In reference again to FIG. 4, it can be seen that the end cap 36, and analogously the end cap 38, is releasably attached to the housing 30 through fasteners, such as screws 134.
Turning now to FIG. 5, another embodiment of a filter is shown generally at 150. The filter 150 includes parts that are analogous to the filter 25, with the exception of the compression system. In the embodiment shown in FIG. 5, the compression system includes a first compression member 152 and a second compression member 154. The first compression member 152 preferably is a compression pad 156, analogous to the compression pad 108 and compression pad 110 of FIG. 3.
The second compression member 154 in this embodiment is preferably a spring 158. The spring 158 can be seen in cross-section as a coiled spring that exerts a force sufficient to compress the media pack 160. For example, forces of at least 10 N, preferably about 10-35 N are useful.
The spring 158 is advantageous in the process 10 because it is less prone to outgassing or offgassing. “Offgassing” is the release of gaseous contamination by facilities, equipment, tools, etc. during the semiconductor fabrication process.
In operation, the systems described herein operate to remove gaseous contaminants from a high purity gas. By “high purity gas”, it is meant, for example, class 5 nitrogen or gas. By “gaseous contaminants”, it is meant, for example, residual hydrocarbons. A high purity gas is directed into a filter construction, such as those described herein, having a region of media. The media is compressed both upstream of the region of media and downstream of the region of media. In this way, the filter construction may be used in any orientation, and there is no significant likelihood that the media will settle to allow gas a path to flow without being subject to the media. A high purity gas is directed through the region of media to at least partially remove gaseous contaminants therefrom. After the step of directing the high purity gas through the region of media, the high purity gas is directed out of the filter construction. The purified gas is directed into the light transmission region between the lens 12 and substrate 14.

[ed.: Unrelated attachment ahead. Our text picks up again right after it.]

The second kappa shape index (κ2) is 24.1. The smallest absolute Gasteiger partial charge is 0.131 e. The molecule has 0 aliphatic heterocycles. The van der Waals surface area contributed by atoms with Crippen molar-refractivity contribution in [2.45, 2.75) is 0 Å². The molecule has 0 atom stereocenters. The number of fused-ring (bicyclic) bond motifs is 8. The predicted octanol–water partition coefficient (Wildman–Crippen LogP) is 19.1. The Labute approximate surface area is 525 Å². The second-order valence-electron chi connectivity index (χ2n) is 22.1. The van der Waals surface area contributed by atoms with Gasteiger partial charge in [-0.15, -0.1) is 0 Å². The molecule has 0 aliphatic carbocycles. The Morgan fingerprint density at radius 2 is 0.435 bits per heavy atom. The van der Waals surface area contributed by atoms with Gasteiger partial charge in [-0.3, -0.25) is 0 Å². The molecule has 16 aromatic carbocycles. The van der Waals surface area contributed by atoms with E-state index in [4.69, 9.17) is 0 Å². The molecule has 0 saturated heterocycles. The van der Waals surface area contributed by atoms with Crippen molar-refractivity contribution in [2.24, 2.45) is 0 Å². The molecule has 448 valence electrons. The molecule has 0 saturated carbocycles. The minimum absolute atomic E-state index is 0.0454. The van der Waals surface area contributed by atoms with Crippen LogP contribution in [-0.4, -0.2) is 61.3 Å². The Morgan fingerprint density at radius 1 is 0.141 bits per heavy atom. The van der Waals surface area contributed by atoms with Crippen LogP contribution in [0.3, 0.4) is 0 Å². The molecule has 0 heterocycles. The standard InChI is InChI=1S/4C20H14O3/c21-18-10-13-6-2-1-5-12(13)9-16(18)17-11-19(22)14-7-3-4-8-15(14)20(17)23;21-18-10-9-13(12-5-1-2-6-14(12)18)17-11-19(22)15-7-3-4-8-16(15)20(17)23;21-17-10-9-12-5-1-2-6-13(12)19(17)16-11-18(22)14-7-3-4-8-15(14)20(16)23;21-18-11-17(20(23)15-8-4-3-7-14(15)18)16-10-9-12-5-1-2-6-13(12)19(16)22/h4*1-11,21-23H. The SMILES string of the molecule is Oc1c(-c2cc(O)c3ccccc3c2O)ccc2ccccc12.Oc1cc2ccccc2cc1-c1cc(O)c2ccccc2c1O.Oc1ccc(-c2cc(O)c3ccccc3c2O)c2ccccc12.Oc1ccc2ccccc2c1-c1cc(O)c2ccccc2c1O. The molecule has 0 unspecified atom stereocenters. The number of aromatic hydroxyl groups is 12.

In particular, in reference to FIG. 3, a high purity gas such as nitrogen passes through the inlet aperture 40 and into the inlet passage 96. There, it passes through the screen 112, through the compression pad 108, through the depth media 116, and into the media pack 100. The gas flows through the carbon particles of the media pack 100 where it is subject to having hydrocarbons and other contaminants absorbed by the carbon. The purified gas then passes through the second region of depth media 118 that removes any other particles that have made it through. The purified gas then passes through the second compression member 104, and through the screen 114, and through the filter disk 130. The filter disk 130 operates to remove any other particles larger than a certain size, such as 7 microns, from the gas. The purified gas then flows through the outlet passage 98 and out through the outlet aperture 90. From there, it may be sprayed onto a lens 12 and into the region between the lens 12 and substrate 14.
C. Optical Transmission Systems
In FIG. 1, portions of an optical lithographic process is shown schematically at 10. The systems and methods of this invention are best understood in conjunction with FIG. 1.
The systems of the invention include: a supply of gas 18, a filter 25, an illumination system, and a light transmission region. The filter construction 25 removes contaminants from the gas. The filter construction 25 includes a housing 30 having an inlet 32 in gas flow communication with the supply of gas 18, an outlet 34 for exhausting the gas, and a region of media 100 packed within the housing 30 downstream of the inlet 32. The media 100 and the filter construction 25 removes at least some contaminants from the gas which results in a purified gas exiting the filter construction 25. The systems of the invention also include a power source for the illumination system.
The illumination system is made of a device that transmits light, optically coupled to at least one lens. The illumination system transmits light through the lens 12 onto a substrate 14. The light transmission region is the area between the lens 12 and the working mount. The working mount is normally a substrate mount. The substrate mount holds the substrate 14 in place during processing. The purified gas is directed into the light transmission region. This purified gas prevents contaminant gases from the process from collecting on the lens. The light transmission region in normally in a vacuum chamber. The vacuum chamber is in gas flow communication to at least one vacuum pump.
Compressed gases can contain a range of volatile organic contaminations that are known to adsorb to surfaces. These contaminants can span a range in polarity, from nonpolar hydrocarbons such as hexane, octane and decane, to polar solvents such as methanol, acetone and toluene. The deposition of these contaminants on surfaces can present a problem in many instruments and/or application.